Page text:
What a hilarious notion, really. That this pink-dicked machismo of a man would ever associate himself with something girls can do?! How disgusting! How embarrassing! How. Fucking. Funny.

I wanted to punt that kid into the open oven of the Sbarro’s like he was the extra point after a touchdown.

Full disclosure: Yes, I am an LGBT-rights advocate Jew lady living in 2017. Which means, yes, if I were to sit on a stool and have a portrait painter render me as accurately as possible, the end result would be a bruised bowl of blood filled to the very brim.

That being said —

Why does a little girl have no shame idolizing a male athlete, yet a little boy is ashamed even considering a girl athlete. Or, even, an entire — how’d he say it? — “girl sport.

“He’s a child! Children don’t know anything!” I agree. I am eavesdropping on a kid whose brain is still mush. He literally knows nothing. Except for thinking he’s better than girls. HOW? How can a mini-person with such limited life experience already be prejudiced?

“He’s a little boy. Boys don’t like girls.” Are they conditioned not to, or do they pop out of the womb that way? Is it because a woman’s womb was his first place of residence? Look, I’m ashamed of where I came from too. But I came from Florida. Totally different. So how can a child — a blank canvas of morality — a still-evolving pre-man, somehow, subliminally, be ashamed of something he associates with girls?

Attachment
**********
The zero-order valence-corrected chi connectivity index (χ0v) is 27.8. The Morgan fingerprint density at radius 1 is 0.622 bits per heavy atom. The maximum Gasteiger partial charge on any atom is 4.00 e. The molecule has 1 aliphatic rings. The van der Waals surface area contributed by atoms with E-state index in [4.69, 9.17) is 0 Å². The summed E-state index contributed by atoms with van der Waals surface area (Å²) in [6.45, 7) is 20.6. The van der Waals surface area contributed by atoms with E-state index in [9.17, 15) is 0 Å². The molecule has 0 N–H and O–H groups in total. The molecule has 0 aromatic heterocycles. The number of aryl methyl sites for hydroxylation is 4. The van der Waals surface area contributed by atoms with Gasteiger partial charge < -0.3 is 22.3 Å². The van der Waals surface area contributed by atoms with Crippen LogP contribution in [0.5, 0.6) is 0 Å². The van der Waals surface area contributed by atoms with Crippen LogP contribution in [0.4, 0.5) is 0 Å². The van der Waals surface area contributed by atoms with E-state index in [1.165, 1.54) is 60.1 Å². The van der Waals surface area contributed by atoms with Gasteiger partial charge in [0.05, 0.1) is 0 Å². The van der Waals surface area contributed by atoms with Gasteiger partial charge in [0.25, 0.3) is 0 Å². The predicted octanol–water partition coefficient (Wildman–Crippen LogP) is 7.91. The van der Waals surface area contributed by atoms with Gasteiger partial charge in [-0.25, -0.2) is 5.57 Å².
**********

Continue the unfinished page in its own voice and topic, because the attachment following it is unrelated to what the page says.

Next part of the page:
You think I’m over-reacting.

Possibly. I’m not devoid of self-awareness. After the results of the election and one more guy friend lashing out at me for choosing not to have sex with him (or as men call it, “friend-zoning”), I sulked into my first ever therapy session dressed in all grey like a slumped-over storm cloud. And so I’ve learned, yes, I can at times be a tad, well, dramatic. But buckle up!

’Cause here’s where the divine intervention comes into play.

For the last year, I’ve been developing a dark comedy TV show about a professional women’s soccer team. A professional women’s soccer team no one seems to give a shit about. Or realize exists.

Because in case you don’t know, there is a professional women’s soccer league called the NWSL. They recently had their championship game — their World Series of soccer — and the next day, one of the largest sport website’s headline boasted some NFL player’s injury. I couldn’t find the headline proclaiming the Portland Thorns as victorious anywhere on the homepage. My cable provider doesn’t even list the NWSL alongside the MLS (Major League Soccer - the men’s league) in their “sports” category.